In our last segment, I ranted about the problem with a pair of ten-year-olds staying in love for eight years without ever seeing or interacting with each other again until that fateful night when they just happen to run into each other at a cafe and the one with the angel wings starts singing exactly about that one summer all those years ago.
At the risk of repeating myself, a hiatus that long just doesn’t strike me as realistic, and it irritates me continuously to think about it being a plot point that Chuck Austen expected his readers to buy into for the sake of this story. He also expected his readers to be happy with an issue in which everyone sits around and talks about their relationships.
We are now three issues into this five issue arc, and the only superhero action we’ve gotten to see has been a kid with lightning eyes accidentally blowing up a house before a cop shoots him in the face-shoulder in the first issue and a three page fight between Angel, Husk, and a bunch of rednecks in the second. If you were hoping that Uncanny X-Men #439 was going to be the one that finally got to the action, then you will be disappointed.
The two plotlines that we cut between in this issue relate to our dear Julia pining away over Josh as she explains the depths of her love to her grandmother and Chester Cabot unveiling his diabolical plan to kill the X-Men using some high tech power armor that he found in an abandoned base that used to belong a different, more interesting set of supervillains. We also get a scene of the X-Men sitting around in a barn arguing with each other about how Angel used to be a jerk, especially to Wolverine, but he’s better now.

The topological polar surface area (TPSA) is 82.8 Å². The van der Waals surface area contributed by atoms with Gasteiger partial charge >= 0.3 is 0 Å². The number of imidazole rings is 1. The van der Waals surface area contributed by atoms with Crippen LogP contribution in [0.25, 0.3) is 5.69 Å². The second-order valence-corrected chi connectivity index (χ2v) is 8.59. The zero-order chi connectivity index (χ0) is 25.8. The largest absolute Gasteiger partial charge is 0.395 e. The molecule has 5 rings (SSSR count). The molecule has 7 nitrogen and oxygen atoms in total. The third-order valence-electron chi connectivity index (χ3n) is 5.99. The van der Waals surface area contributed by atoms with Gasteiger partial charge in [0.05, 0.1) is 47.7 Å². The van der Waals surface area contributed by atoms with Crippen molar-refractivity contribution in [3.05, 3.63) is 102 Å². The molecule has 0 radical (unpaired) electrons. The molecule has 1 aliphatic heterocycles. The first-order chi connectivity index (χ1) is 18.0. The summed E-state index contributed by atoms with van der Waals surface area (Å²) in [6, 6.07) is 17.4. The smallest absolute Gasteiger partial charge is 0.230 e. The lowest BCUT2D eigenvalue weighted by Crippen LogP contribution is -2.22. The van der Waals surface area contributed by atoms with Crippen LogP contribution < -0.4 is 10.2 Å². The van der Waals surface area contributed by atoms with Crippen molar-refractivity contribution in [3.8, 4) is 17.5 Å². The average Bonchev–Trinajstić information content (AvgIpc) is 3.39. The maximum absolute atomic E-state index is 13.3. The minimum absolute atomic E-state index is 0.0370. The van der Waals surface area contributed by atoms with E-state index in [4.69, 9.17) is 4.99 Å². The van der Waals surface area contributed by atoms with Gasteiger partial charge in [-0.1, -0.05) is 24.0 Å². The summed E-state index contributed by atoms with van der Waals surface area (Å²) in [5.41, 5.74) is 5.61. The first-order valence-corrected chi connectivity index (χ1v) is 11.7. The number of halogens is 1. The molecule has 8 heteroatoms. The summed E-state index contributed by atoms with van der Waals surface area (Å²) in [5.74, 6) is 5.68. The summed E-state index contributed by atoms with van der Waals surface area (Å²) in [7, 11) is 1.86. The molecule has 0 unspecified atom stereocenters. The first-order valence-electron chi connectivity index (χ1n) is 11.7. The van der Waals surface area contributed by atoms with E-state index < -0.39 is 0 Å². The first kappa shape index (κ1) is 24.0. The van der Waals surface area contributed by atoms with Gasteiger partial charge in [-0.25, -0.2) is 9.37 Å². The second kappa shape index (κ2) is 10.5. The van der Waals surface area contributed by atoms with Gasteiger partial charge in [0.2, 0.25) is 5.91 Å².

Because sitting in a barn airing your grievances with one another in the middle of a mission is a wonderful way to spend your time (if anyone was wondering, this two page interlude is all the X-Men do in this issue; the rest of it’s just evil scheming and poorly written teenage romance).
So the majority of this issue deals with Josh flying to Julia’s house to woo her and then whisk her off to a romantic evening by the pond where they spent that one summer together. As best I can tell, it’s intended to be playing on Romeo & Juliet‘s famous balcony scene.
Julia’s weeping about her only love sprung from her family’s only hate (yes, she says this; no, I don’t think Austen was being ironic when he stuck it in there; yes, in the original play Juliet owns up to participating in the feud like everyone in her family while here, not so much because we can’t have pettiness and bigotry sullying such a perfectly sweet character) while her grandmother tries to explain that this is foolishness, and her father will never allow her to be with Josh. Julia’s reply is rather marvelous in its eloquence:
GRANDMA: Julia. They’re all mutants…
JULIA: That’s not a reason. That’s an excuse. An excuse to turn inner pain into anger and focus it on someone other than yourself. An excuse for those whose own inadequacies are so immense–that they can only feel less deficient by dominating and controlling others who must be categorized as “beneath” them.